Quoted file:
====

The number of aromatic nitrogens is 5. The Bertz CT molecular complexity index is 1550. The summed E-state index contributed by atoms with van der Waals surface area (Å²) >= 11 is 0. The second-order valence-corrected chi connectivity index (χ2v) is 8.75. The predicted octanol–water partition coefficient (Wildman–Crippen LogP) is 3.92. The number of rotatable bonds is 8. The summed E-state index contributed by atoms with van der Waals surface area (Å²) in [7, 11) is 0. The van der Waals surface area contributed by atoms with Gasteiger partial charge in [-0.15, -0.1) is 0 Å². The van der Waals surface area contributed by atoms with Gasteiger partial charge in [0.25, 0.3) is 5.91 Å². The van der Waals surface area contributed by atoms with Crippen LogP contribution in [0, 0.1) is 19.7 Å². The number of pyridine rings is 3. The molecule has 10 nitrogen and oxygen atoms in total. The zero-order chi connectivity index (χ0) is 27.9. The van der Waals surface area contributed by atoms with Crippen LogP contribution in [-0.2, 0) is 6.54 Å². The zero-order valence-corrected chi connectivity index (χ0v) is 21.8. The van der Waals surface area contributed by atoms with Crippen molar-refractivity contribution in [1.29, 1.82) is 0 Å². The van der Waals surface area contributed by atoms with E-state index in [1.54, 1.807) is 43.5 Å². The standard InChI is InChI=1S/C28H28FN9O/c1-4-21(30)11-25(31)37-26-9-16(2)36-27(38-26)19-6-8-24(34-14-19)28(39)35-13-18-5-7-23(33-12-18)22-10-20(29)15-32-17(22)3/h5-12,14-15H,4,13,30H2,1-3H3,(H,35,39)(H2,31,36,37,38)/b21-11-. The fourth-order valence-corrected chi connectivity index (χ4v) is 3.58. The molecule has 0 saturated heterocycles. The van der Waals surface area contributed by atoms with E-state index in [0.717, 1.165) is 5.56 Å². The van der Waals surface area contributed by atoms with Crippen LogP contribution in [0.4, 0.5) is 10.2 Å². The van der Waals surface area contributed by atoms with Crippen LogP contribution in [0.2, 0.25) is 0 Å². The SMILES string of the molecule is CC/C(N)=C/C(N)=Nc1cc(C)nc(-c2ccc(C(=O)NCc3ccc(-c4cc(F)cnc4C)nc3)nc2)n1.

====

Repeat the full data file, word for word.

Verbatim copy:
The number of aromatic nitrogens is 5. The Bertz CT molecular complexity index is 1550. The summed E-state index contributed by atoms with van der Waals surface area (Å²) >= 11 is 0. The second-order valence-corrected chi connectivity index (χ2v) is 8.75. The predicted octanol–water partition coefficient (Wildman–Crippen LogP) is 3.92. The number of rotatable bonds is 8. The summed E-state index contributed by atoms with van der Waals surface area (Å²) in [7, 11) is 0. The van der Waals surface area contributed by atoms with Gasteiger partial charge in [-0.15, -0.1) is 0 Å². The van der Waals surface area contributed by atoms with Gasteiger partial charge in [0.25, 0.3) is 5.91 Å². The van der Waals surface area contributed by atoms with Crippen LogP contribution in [0, 0.1) is 19.7 Å². The number of pyridine rings is 3. The molecule has 10 nitrogen and oxygen atoms in total. The zero-order chi connectivity index (χ0) is 27.9. The van der Waals surface area contributed by atoms with Crippen LogP contribution in [-0.2, 0) is 6.54 Å². The zero-order valence-corrected chi connectivity index (χ0v) is 21.8. The van der Waals surface area contributed by atoms with Crippen molar-refractivity contribution in [1.29, 1.82) is 0 Å². The van der Waals surface area contributed by atoms with E-state index in [1.54, 1.807) is 43.5 Å². The standard InChI is InChI=1S/C28H28FN9O/c1-4-21(30)11-25(31)37-26-9-16(2)36-27(38-26)19-6-8-24(34-14-19)28(39)35-13-18-5-7-23(33-12-18)22-10-20(29)15-32-17(22)3/h5-12,14-15H,4,13,30H2,1-3H3,(H,35,39)(H2,31,36,37,38)/b21-11-. The fourth-order valence-corrected chi connectivity index (χ4v) is 3.58. The molecule has 0 saturated heterocycles. The van der Waals surface area contributed by atoms with E-state index in [0.717, 1.165) is 5.56 Å². The van der Waals surface area contributed by atoms with Crippen LogP contribution in [0.4, 0.5) is 10.2 Å². The van der Waals surface area contributed by atoms with Crippen LogP contribution in [0.2, 0.25) is 0 Å². The SMILES string of the molecule is CC/C(N)=C/C(N)=Nc1cc(C)nc(-c2ccc(C(=O)NCc3ccc(-c4cc(F)cnc4C)nc3)nc2)n1.